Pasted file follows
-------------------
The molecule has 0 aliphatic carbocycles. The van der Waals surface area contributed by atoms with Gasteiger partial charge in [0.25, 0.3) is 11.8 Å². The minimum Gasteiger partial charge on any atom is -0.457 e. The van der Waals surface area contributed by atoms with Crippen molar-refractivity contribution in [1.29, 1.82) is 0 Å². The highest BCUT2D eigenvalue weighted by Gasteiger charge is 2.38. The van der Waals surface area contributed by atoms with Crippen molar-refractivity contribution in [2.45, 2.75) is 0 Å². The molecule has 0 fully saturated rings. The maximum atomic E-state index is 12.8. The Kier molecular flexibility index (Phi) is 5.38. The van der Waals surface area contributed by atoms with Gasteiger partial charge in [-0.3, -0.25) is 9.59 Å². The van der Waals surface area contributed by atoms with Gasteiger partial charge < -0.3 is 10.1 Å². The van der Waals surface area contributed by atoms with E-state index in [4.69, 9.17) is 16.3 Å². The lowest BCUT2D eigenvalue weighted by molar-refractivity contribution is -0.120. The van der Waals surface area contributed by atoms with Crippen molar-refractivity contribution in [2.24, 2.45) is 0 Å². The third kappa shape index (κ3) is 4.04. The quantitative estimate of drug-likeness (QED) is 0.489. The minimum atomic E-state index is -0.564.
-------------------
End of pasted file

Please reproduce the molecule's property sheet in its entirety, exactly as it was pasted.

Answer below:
The molecule has 0 aliphatic carbocycles. The van der Waals surface area contributed by atoms with Gasteiger partial charge in [0.25, 0.3) is 11.8 Å². The minimum Gasteiger partial charge on any atom is -0.457 e. The van der Waals surface area contributed by atoms with Crippen molar-refractivity contribution in [1.29, 1.82) is 0 Å². The highest BCUT2D eigenvalue weighted by Gasteiger charge is 2.38. The van der Waals surface area contributed by atoms with Crippen molar-refractivity contribution in [2.45, 2.75) is 0 Å². The molecule has 0 fully saturated rings. The maximum atomic E-state index is 12.8. The Kier molecular flexibility index (Phi) is 5.38. The van der Waals surface area contributed by atoms with Gasteiger partial charge in [-0.3, -0.25) is 9.59 Å². The van der Waals surface area contributed by atoms with Gasteiger partial charge < -0.3 is 10.1 Å². The van der Waals surface area contributed by atoms with E-state index in [4.69, 9.17) is 16.3 Å². The lowest BCUT2D eigenvalue weighted by molar-refractivity contribution is -0.120. The van der Waals surface area contributed by atoms with Crippen molar-refractivity contribution in [2.24, 2.45) is 0 Å². The third kappa shape index (κ3) is 4.04. The quantitative estimate of drug-likeness (QED) is 0.489. The minimum atomic E-state index is -0.564.